Blawg Review

It's not just a blog carnival; it's the law! ~ a fool in the forest

Blawg Review #244

Christmas Sampler shared by chinbit on photobucket

Blawg Review is the blog carnival for everyone interested in law. A peer-reviewed blog carnival, the host of each Blawg Review decides which of the submissions and recommended posts are suitable for inclusion in the presentation. And the host is encouraged to source another dozen or so interesting posts to fit with any special theme of that issue of Blawg Review.

For those just discovering this carnival of law blogs, this special issue of Blawg Review #244 is a sampler. For those who have been following more or less regularly, it's a review of reviews. This is the time of year when everyone interested in law blogs reflects on all the great presentations we've enjoyed throughout the year and nominates those that are most deserving of consideration for special recognition as the Blawg Review of the Year 2009. It's an honor to be nominated.

The rules for this year's nomination process and award presentation are at the end of this post, but first let's take a closer look at those who hosted Blawg Review in 2009. Please make time to honor those who have contributed so much of their time and talents to our community of law bloggers this past year.

Charon QC, posing as the Lord of Misrule, began the year with a Twelfth Night presentation. Susan Cartier Liebel launched the Solo Practice University with a Phoenix Rising. On MLK Day, Yolanda Young reflected On Being a Black Lawyer. Peter Black from QUT in Brisbane hosted on Australia Day. John Bringardner presented Blawg Review from LegalTech NY on ALM's Legal Blog Watch. Jeremy Richey took his inspiration from the seven deadly sins. Mark Bennett reflected on the week in 2009 and in history.

The peripatetic Editor of Blawg Review recalled the Traveling Wilburys and wondered how this project and the law blogs that have hosted will be remembered. Barry Barnett marked the 173rd anniversary of Texas Independence. Carl Gardner provided independent legal comment and analysis from a British perspective. Geeklawyer treated us to a Dionysian orgy on the festival of Bacchanalia. Elie Mystal at Above the Law slaughtered sacred cows.

California insurance lawyer George Wallace entertained us with the Music of the Spheres and special bonus by a fool in the forest on April Fool's Day. Craig Williams celebrated Tartan Week with all things Scottish. Jordan Furlong published all the news that fits. Eric Lane hosted on his Green Patent Blog during Earth Week.

John Hochfelder presented Blawg Review in a poignant tribute to his father. Dan Harris hosted on the 90th anniversary of China's May 4th Movement. David Harlow looked at the first 100 days of the Obama administration. Tamera Bennett found inspiration in the lyrics of the perfect country and western song.

Kevin Thompson hosted on Towel Day, a tribute to Douglas Adams, author of The Hitchhiker's Guide to the Galaxy. Charon QC returned midyear and reminded us that on June 1st 1812 the United States of America declared war on Great Britain. Carolyn Elefant, who's famous for inspiring solos, hosted on World Oceans Day because her practice concerns the laws of the seas. John Bolch prepared a documentary Blawg Review based on the Magna Carta.

Tom Colson hosted a Fathers Day edition. Adrian Dayton hosted a Social Media edition of Blawg Review based on twelve virtues. And Cathy Gellis presented an homage to Huey Lewis and the News.

With contributions from Ted Frank, Walter Olson marked the 10th anniversary of Overlawyered, probably the oldest blog about law. And Scott Leviant, with as many years as a complex litigator, hosted next. Marie-Louise Mortimer at Duncan Bucknell Company's IP Think Tank hosted a law blog carnival inspired by Australia's Spring Fairs.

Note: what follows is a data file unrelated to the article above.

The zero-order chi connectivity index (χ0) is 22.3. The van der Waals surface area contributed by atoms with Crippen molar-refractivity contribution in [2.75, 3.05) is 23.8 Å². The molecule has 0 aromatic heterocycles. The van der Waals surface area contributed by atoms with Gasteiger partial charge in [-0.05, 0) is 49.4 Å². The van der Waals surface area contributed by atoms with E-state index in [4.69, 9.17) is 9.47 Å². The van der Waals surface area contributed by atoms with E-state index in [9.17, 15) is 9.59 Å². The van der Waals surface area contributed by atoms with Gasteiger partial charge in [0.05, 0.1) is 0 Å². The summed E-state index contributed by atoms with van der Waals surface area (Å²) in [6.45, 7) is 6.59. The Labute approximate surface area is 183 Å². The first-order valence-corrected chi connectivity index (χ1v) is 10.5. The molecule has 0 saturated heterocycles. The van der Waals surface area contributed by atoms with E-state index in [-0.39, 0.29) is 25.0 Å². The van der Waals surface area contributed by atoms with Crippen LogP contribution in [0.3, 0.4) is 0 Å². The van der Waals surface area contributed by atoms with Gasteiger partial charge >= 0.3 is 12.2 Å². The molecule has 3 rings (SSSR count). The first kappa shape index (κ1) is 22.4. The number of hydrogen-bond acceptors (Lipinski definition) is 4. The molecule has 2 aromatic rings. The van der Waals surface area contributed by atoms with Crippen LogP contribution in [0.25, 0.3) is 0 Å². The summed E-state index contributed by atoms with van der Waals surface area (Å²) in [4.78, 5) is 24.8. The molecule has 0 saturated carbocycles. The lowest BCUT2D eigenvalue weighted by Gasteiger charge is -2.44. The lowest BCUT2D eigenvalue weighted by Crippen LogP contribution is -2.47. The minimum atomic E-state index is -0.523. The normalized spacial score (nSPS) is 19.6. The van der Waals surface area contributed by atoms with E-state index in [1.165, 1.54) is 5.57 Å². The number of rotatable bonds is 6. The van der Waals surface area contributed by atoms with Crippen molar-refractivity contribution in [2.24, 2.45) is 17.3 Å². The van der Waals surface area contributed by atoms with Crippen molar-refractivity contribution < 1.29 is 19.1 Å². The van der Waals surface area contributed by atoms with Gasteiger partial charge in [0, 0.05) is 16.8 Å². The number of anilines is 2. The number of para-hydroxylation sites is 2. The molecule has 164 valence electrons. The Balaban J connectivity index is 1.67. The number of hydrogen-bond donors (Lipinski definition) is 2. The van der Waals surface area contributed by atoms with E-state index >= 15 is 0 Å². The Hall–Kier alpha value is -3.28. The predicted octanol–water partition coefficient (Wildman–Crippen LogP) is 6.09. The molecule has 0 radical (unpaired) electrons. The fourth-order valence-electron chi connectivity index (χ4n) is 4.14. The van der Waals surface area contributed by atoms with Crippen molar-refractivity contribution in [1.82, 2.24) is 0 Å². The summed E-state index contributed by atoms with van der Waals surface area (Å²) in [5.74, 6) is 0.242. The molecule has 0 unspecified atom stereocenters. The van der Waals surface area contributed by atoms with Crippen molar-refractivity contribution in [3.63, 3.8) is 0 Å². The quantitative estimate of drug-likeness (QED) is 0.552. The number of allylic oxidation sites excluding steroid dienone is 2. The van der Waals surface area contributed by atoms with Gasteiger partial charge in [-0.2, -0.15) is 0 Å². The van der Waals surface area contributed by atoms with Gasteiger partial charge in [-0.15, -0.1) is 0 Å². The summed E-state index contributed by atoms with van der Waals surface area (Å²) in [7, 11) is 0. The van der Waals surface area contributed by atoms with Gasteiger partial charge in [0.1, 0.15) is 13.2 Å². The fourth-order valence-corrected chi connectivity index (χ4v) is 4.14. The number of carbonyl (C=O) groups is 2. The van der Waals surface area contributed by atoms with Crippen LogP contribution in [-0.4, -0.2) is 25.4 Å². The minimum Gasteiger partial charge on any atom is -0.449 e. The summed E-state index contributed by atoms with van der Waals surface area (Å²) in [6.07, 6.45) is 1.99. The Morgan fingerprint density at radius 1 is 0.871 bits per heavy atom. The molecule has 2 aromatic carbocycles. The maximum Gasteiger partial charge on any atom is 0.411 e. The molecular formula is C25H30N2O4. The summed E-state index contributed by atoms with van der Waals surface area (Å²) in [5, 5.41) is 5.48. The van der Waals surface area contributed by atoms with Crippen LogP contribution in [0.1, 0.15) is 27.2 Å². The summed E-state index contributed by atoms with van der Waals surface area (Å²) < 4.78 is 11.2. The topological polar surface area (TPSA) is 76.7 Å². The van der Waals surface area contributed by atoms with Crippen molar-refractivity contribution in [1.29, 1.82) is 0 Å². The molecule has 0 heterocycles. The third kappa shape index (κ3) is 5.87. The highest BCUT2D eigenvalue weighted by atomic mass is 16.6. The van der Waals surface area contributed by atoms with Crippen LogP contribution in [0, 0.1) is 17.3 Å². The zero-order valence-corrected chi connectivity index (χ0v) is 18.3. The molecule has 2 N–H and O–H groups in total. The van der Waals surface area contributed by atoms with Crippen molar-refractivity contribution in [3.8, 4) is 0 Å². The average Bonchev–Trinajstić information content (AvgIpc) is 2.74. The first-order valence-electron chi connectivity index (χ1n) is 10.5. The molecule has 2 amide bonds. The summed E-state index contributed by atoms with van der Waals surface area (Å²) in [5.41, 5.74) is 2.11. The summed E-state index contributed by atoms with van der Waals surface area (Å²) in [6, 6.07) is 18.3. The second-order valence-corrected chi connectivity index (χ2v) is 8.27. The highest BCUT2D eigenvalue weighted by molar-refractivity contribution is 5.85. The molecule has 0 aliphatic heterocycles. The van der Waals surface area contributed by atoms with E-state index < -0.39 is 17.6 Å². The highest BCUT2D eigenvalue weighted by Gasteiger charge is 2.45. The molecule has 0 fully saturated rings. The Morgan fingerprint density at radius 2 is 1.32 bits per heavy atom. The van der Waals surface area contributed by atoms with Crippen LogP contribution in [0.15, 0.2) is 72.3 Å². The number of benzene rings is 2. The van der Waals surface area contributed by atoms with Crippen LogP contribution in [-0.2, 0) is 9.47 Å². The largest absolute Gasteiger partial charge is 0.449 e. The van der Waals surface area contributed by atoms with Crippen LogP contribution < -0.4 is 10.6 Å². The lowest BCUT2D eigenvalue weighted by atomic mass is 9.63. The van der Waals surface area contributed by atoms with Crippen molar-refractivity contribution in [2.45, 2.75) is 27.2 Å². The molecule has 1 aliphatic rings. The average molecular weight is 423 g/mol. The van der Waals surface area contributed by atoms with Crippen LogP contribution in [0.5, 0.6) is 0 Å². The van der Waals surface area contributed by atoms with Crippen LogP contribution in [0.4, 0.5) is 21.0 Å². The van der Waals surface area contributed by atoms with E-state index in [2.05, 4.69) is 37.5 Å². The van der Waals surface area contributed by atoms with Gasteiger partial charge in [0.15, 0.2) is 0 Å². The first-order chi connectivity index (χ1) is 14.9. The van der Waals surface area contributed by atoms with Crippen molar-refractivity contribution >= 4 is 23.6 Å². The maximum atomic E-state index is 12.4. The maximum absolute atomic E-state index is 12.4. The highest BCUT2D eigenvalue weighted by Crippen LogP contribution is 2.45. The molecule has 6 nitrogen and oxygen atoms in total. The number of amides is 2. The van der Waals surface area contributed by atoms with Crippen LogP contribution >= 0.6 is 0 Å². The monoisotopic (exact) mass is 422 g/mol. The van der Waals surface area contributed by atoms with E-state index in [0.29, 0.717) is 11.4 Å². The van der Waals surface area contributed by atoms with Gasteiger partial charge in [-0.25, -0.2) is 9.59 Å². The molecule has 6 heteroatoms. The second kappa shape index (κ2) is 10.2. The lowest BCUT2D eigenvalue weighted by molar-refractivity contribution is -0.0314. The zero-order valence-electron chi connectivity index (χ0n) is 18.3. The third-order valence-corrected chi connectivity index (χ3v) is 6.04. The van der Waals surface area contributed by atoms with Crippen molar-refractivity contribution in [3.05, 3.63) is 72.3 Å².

On just a day's notice, Scott Greenfield performed heroically, presenting the Sphincter Rules edition, to which your helpful Editor added a Caribana Blawg Review suppository. The formerly-anonymous legal blogger for the Times of London, BabyBarista, timed the launch of his book to coincide with his Blawg Review, which followed some of the book's major themes.

Seattle Trademark Lawyer Michael Atkins celebrated the anniversary of the famous Pike Place Market. Pink Tape, the blog of a family law barrister, presented her Blawg Review with the spirit of transatlantic competition. Sheryl Sisk Schelin hosted an inspirational blawg review.

Blawg Review can be hosted on great blawgs by law students, like Omar Ha-Redeye, who hosted at Law is Cool, the law school blog and podcast from Canada. Barry Barnett, a Harvard Law graduate, returned to host Blawg Review on the anniversary of the death of John Harvard.

Unsilent Partners Colin Samuels and Mike Semple Piggot combined forces on the United Nations' International Day of Peace to present a Blawg Review to rival War and Peace, not only in literary significance but in length. An anonymous lawyer at Legally Unbound hosted a tell-all Blawg Review about Las Vegas. Susan Cartier Liebel hosted on World Teachers' Day on the blog of Solo Practice University.

Popehat hosted Blawg Review to mark the 150th anniversary of one of the greatest political and legal declarations in American history: the October 12, 1859 decree by Joshua Norton I, Emperor of the United States of America and Protector of Mexico. Vickie Pynchon published an epic Blawg Review about the 200 year present. And on the 80th anniversary of the Stock Market Crash of 1929, Stephen Seckler hosted a Blawg Review about The Great Recession.

The Bogeyman Cometh, another awesome theme by Eric Turkewitz, was scarier than last year's turkey! Christian Metcalfe, in England, hosted an informative and entertaining presentation of the history of participatory democracy with The Putney Debates.

Joel Rosenberg, a self-described "Jew with a gun" blogger and sometime commenter on law blogs, hosted Blawg Review on International Day of Tolerance, and to celebrate the founding of the NRA. Máiréad Enright hosted a tragic Blawg Review at Human Rights in Ireland. Andrew Raff hosted on St. Andrew's Day.

Colin Samuels hosted Blawg Review on a date that will live in infamy. Ron Coleman brightened the Chanukah tradition with an enlightened Blawg Review. And Chris Sherliker brought a feisty spirit to this festive season.

Here's the list of candidates for Blawg Review of the Year 2009.